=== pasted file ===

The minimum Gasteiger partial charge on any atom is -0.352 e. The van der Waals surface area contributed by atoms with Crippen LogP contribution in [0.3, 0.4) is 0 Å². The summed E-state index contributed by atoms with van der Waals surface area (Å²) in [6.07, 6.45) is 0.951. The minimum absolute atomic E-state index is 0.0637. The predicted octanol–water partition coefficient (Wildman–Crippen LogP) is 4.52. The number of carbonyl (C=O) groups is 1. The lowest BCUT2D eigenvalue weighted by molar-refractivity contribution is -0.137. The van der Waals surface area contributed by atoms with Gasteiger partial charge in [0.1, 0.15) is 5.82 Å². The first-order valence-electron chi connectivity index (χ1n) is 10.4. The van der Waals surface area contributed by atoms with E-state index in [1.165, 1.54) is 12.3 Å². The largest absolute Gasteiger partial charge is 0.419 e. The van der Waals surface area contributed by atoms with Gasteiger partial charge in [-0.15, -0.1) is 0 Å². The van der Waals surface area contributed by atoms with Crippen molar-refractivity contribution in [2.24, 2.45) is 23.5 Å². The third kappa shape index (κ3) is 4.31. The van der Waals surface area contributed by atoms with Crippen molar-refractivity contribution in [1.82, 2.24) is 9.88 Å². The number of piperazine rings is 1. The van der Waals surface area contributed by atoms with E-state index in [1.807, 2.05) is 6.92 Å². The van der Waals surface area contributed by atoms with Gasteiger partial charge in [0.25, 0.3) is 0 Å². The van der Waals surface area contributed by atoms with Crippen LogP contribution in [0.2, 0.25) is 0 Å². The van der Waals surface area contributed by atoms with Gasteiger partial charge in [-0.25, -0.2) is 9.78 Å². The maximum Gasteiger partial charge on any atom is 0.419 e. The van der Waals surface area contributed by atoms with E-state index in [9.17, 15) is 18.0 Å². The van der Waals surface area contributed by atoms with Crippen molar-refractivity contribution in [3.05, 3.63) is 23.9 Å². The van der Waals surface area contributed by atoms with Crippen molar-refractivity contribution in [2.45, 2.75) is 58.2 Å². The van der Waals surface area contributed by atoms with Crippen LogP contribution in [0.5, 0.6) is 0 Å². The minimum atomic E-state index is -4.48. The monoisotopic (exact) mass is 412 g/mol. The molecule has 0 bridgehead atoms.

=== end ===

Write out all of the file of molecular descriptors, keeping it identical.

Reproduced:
The minimum Gasteiger partial charge on any atom is -0.352 e. The van der Waals surface area contributed by atoms with Crippen LogP contribution in [0.3, 0.4) is 0 Å². The summed E-state index contributed by atoms with van der Waals surface area (Å²) in [6.07, 6.45) is 0.951. The minimum absolute atomic E-state index is 0.0637. The predicted octanol–water partition coefficient (Wildman–Crippen LogP) is 4.52. The number of carbonyl (C=O) groups is 1. The lowest BCUT2D eigenvalue weighted by molar-refractivity contribution is -0.137. The van der Waals surface area contributed by atoms with Gasteiger partial charge in [0.1, 0.15) is 5.82 Å². The first-order valence-electron chi connectivity index (χ1n) is 10.4. The van der Waals surface area contributed by atoms with E-state index in [1.165, 1.54) is 12.3 Å². The largest absolute Gasteiger partial charge is 0.419 e. The van der Waals surface area contributed by atoms with Gasteiger partial charge in [-0.15, -0.1) is 0 Å². The van der Waals surface area contributed by atoms with Crippen molar-refractivity contribution in [2.24, 2.45) is 23.5 Å². The third kappa shape index (κ3) is 4.31. The van der Waals surface area contributed by atoms with Crippen molar-refractivity contribution in [1.82, 2.24) is 9.88 Å². The number of piperazine rings is 1. The van der Waals surface area contributed by atoms with E-state index in [1.807, 2.05) is 6.92 Å². The van der Waals surface area contributed by atoms with Gasteiger partial charge in [0.25, 0.3) is 0 Å². The van der Waals surface area contributed by atoms with Crippen LogP contribution in [0.2, 0.25) is 0 Å². The van der Waals surface area contributed by atoms with Gasteiger partial charge in [-0.25, -0.2) is 9.78 Å². The maximum Gasteiger partial charge on any atom is 0.419 e. The van der Waals surface area contributed by atoms with E-state index in [9.17, 15) is 18.0 Å². The van der Waals surface area contributed by atoms with Crippen molar-refractivity contribution in [3.05, 3.63) is 23.9 Å². The van der Waals surface area contributed by atoms with Crippen molar-refractivity contribution in [2.45, 2.75) is 58.2 Å². The van der Waals surface area contributed by atoms with Crippen LogP contribution in [0.5, 0.6) is 0 Å². The minimum atomic E-state index is -4.48. The monoisotopic (exact) mass is 412 g/mol. The molecule has 0 bridgehead atoms.